Judge Clark Douglas looks forward to this year's Moby Dick Day celebration.
Dad wants the boyfriend out of the picture.
"Get his balls out of your head!"
Facts of the Case
Wade Walker (Craig Robinson, The Office) and Grace Peeples (Kerry Washington, Django Unchained) have been dating for over a year, and Wade is convinced that Grace is the woman he wants to spend the rest of his life with. He's eager to meet her family before he pops the question, but she keeps finding excuses to prevent that from happening. Finally, Wade decides to be proactive and crashes a Peeples family gathering in The Hamptons. Soon, he finds himself in heated conflict with Grace's wealthy, overbearing father Virgil (David Alan Grier, In Living Color). Will Wade find a way to make peace with his potential in-laws, or will the family bickering destroy his relationship with Grace?
Tyler Perry's name was featured prominently in the marketing for Peeples (in fact, my local cinema dubbed it "Tyler Perry Presents Peeples" on the marquee), but those wary of the ubiquitous writer/director/producer/actor's presence should be aware that Peeples is a considerably more focused and consistent effort than most of Mr. Perry's work. Its fusion of comedy and drama is more comfortable, the characters are permitted to have some shades of gray and the messages feel natural rather than forced. That being said, the fact that the film (which is the directorial debut of ATL and Drumline screenwriter Tina Gordon Chism) is an improvement on Perry's work doesn't mean that it's essential viewing.
Peeples is a good-hearted movie that achieves its basic goals, but whether or not you like it will depend on if you're okay with the film's broadly-drawn comic scenarios and complete predictability. Let's take a look at the players.
Wade Walker: A good guy who makes a living by writing urine-themed songs for
children ("Speak It, Don't Leak It!" is his latest jam). Naturally,
this fact leads to an awkward scene in which he is asked to perform one of his
tunes for the Peeples.
Grace Peeples: A good-natured woman with a lot of tension beneath the
surface. She loves Wade, but has been extraordinarily nervous about introducing
him to her family. She nervously attempts to keep everyone happy while trying to
figure out what to do.
Virgil Peeples: The stern patriarch of the Peeples clan. He's a judge, which
is the film's way of noting that he's a pretty judgmental character. He thinks
Wade is a fool and wants to get rid of him as quickly as possible.
Daphne Peeples (S. Epatha Merkerson, Law and Order): The kind-hearted
matriarch who just wants everyone to get along. She used to be a soul singer,
but gave up that life decades ago.
Simon Peeples (Tyler James Williams, Everybody Hates Chris): A brash
teenager who yearns to be cool. He has a buried rebellious streak that springs
to life once Wade enters his life.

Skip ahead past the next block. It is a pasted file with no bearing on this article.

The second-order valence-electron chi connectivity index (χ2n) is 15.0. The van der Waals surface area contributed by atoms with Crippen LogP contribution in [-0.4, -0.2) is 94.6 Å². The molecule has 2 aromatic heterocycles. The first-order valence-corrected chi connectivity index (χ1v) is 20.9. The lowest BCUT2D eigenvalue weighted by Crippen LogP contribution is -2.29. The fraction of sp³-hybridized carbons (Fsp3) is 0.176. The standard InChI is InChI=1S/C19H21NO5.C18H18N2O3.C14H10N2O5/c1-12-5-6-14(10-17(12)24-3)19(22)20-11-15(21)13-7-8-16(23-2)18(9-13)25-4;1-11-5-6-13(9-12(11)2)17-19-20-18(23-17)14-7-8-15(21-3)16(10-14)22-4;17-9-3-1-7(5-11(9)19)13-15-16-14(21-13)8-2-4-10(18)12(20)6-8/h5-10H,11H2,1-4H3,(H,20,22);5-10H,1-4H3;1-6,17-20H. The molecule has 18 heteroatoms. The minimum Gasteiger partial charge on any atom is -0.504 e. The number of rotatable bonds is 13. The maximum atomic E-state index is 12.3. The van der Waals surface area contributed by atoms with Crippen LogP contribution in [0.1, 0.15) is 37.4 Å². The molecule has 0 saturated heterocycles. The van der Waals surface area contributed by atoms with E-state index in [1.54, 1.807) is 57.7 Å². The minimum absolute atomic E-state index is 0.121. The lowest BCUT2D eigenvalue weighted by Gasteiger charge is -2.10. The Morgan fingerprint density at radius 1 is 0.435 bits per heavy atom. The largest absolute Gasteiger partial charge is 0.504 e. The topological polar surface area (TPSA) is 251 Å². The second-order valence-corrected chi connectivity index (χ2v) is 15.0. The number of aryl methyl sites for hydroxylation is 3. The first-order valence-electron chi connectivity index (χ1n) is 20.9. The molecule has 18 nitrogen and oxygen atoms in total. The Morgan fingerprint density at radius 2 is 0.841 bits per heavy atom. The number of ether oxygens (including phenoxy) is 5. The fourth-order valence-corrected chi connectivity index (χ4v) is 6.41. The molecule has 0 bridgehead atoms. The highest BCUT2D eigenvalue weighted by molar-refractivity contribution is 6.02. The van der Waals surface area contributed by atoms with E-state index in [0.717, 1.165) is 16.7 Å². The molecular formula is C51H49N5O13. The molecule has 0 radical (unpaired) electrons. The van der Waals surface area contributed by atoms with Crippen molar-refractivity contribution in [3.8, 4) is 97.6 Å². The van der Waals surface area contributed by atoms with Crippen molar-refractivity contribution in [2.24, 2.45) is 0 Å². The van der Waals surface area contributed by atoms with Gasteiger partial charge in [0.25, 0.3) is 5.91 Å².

Gloria Peeples (Kali Hawk, Bridesmaids): She's a high-profile
journalist who generally stays out of most family conflicts. She's a bit
resentful towards her father because she feels he's dismissive of her work.
The first half of the film presents us with all of these characters and their assorted secrets, leading to a fairly rambunctious second half in which everyone discovers everyone else's secrets in as colorful a manner as possible. There's never a genuinely surprising development in the film, as each character arc is rather obviously foreshadowed from the beginning. The film is wacky, but never particularly clever in the way it stages its big comic moments (a scene in which a dog starts humping Wade, a moment of sexual bondage play that happens to be overseen by the wrong people at the wrong time, a drug-fueled re-enactment of the climax from Moby Dick—trust me, all of this is much more banal than it sounds).
Still, it's nice. Is that enough? Not really, but it's worth noting, anyway. Not enough comedies are sweet and sincere, so it's a pleasant surprise when one comes along that seems to have a good deal of affection for its characters. The films based on Chism's earlier screenplays also had an appealing sweetness, but both ATL and Drumline were more effective movies. One gets the sense that Chism's real interest is in the relationship drama beneath the surface. There are a few stray moments that prove surprisingly thoughtful and moving, but these are quickly followed by strained slapstick. The movies goes through the motions of being a goofy comedy, but it lacks the conviction or innovation to really work in this area.
Peeples (Blu-ray) has received a perfectly acceptable 1080p/2.35:1 transfer. The film's New England location is rather attractive, and Chism manages to make the whole thing feel just a bit more visually involving than the average comedy. Detail is solid throughout, depth is impressive and darker scenes benefit from strong shading. The DTS HD 5.1 Master Audio score doesn't provide anything to write home about, but it's consistently well-balanced and fairly robust during the musical numbers. Supplements include a commentary with Chism, producer Stephanie Allain and all of the primary cast members, a making-of featurette, a gag reel and a digital copy.
Peeples is a well-meaning film, but it fails to be an interesting one. Too bad.
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